A couple months ago, JCK publisher Mark Smelzer and regional sales manager Randi Gewertz invited me to join them in Lafayette, La., for Stuller’s second-to-last Bridge Conference of 2013. The 4-year-old retail education program—intended to challenge Stuller’s customers to adapt to changes in the retail jewelry environment (and, let’s be frank, to help the industry behemoth sell more products)—has been hailed as a fruitful learning experience capped by Stuller’s signature Cajun hospitality.
It had been a decade since I’d last been to Lafayette, so I was primed to say yes. But then Ashley Brown, Stuller’s executive director of marketing, threw in the offer of a swamp tour the day before the conference, and I was sold. I’d always had romantic notions of the bayou. Here was my opportunity to see it while getting reacquainted with one of America’s—if not the world’s—largest and most influential jewelry manufacturers.
And there was sugar on top: Mark and Randi and I agreed to meet in New Orleans, have some dinner, and then drive to Lafayette late Saturday night. An evening in NOLA on top of everything else? Twist my rubber arm!
By the time we met for breakfast yesterday morning, dressed in jeans, long sleeves, and layers of bug spray, the swamp jokes were in full effect. “Oh honey, our mosquitoes are the size of Volkswagens,” said Randi, mimicking the Southern drawl of the woman who’d given her the local bug forecast.
When we arrived at McGee’s Landing in Henderson, a rundown little river town about 17 miles east of Lafayette, we were prepared to find automobile-size mosquitoes, trees writhing with water moccasins, and waters teeming with alligators. But what took all of us by surprise as we cruised through the Henderson Swamp—aboard a platform-like airboat with a giant outboard engine that lets you, more or less, float above the swampy debris—was the beauty and serenity of Louisiana’s Atchafalaya River Basin.
Clockwise from top right: Stuller’s Ashley Brown (in pink top), me, Randi Gewertz, Mark Smelzer, Stuller interiors director David Hollingshead (in orange t-shirt), and Ashley’s friend, Stacy, reporting for swamp duty
I’m a little ashamed to admit that I was expecting either a cheesy Disney-fied version of the bayou or a beer can–strewn redneck playground—certainly not the perfectly preserved, thriving ecosystem that we encountered in the Atchafalaya Basin. Much of the swamp stretches beneath the pylons supporting the Interstate 10, forming a lovely yet incongruous sight (modern 18-wheelers speeding along the highway above, ancient reptiles cruising the byways below).
Cypress trees strung with Spanish moss in the Atchafalaya River Basin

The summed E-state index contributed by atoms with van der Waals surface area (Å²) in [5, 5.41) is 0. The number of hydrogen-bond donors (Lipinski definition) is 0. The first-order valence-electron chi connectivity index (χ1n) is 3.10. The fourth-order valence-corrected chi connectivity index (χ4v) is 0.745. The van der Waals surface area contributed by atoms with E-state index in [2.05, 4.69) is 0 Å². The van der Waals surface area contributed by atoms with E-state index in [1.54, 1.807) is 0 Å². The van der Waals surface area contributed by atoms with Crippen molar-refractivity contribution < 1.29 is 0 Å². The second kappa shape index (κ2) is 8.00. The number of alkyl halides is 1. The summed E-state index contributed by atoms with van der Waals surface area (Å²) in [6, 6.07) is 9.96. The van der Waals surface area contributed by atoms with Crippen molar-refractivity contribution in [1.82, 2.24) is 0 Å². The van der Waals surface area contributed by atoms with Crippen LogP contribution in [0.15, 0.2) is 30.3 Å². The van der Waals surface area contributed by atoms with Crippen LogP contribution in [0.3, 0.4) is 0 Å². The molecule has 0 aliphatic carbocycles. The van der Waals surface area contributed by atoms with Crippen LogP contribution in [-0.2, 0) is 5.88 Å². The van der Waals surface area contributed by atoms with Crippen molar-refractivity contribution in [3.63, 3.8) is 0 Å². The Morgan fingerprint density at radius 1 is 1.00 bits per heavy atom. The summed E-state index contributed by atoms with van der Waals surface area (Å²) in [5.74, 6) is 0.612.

Our able driver and swamp guide Trey Allemond (his family has owned McGee’s Landing for 30 years) piloted us through a watery dreamscape in the heart of Cajun country populated by cypress trees strung with Spanish moss, floating fields of lavender water lilies, egrets and herons, and, yes, plenty of critters. (A baby gator lurched in front of our boat and Mark actually started clapping, as if he’d just watched LSU score; we all shared his giddiness.)
Mark, a little giddy after our gator sighting
The swamp tour concluded after an hour and a half, but our good time in Cajun country was just beginning. If you’ve ever visited Stuller, you know what I’m talking about. For one thing, come hungry. They stuff you with all the usual delicious suspects: shrimp and grits, gumbo, pecan pie.
Following lunch, we embarked on a tour of Lafayette’s fancy new River Ranch development, where we—Mark, Randi, Stuller interiors director David Hollingshead, and me—even squeezed in a visit to an open house (a three-bedroom, two-and-a-half-bath, Tuscan-style home with high ceilings, and tasteful, if predictable, features…on sale for about $650,000).
We regrouped at our hotel for the opening reception. With nearly 100 retailers from all over the country in attendance, this Bridge session (one of nine held this year alone) was shaping up to be among Stuller’s largest.
“At Bridge, professional jewelers have gathered to address challenges and opportunities they share,” said a statement in my conference packet. “We favor interaction and discussion over lecture to examine the dynamics at play in our rapidly changing retail jewelry environment. Together, we survey strategies important to your business, including merchandising, marketing, staffing and training, and orchestrating memorable shopping experiences.”
The exercise that followed—themed “Adapting to Change” and led by chief merchandising officer Danny Clark—gave us a glimpse of the interactive element. We heard from retailers based in Michigan, Pittsburgh, and Philadelphia about which members of their staffs are open to—and capable of—change. The upshot, said Clark, was that the future would belong to retailers who are quick to embrace it.
“The big will not beat the slow,” he said. “It will be the fast beating the slow.”
As we prepare to tackle a full day of Bridge sessions today, I’m looking forward to learning what else this thoughtful, progressive company has to say about the future of retailing. If the parting words of the Bridge statement are any indication, we’re in for a provocative ride:
“We believe that to market your business in increasingly profitable ways is to be tomorrow’s jeweler, and we believe that the path begins here.”
Just don’t forget, they might add, to add a detour through swamp country. You won’t regret it.
P.S. Last week, I blogged about five of fall’s can’t-miss jewelry exhibits and stupidly forgot to include the American Jewelry Design Council’s new exhibit at the Forbes Galleries in New York City: “Variations on a Theme: 25 Years of Design from the AJDC.” Thanks to the council’s reputation for nurturing cutting-edge design through charming, clever, and creative takes on specially chosen themes, the exhibit is bound to be magnificent. It runs through Feb. 22. For real, don’t miss it!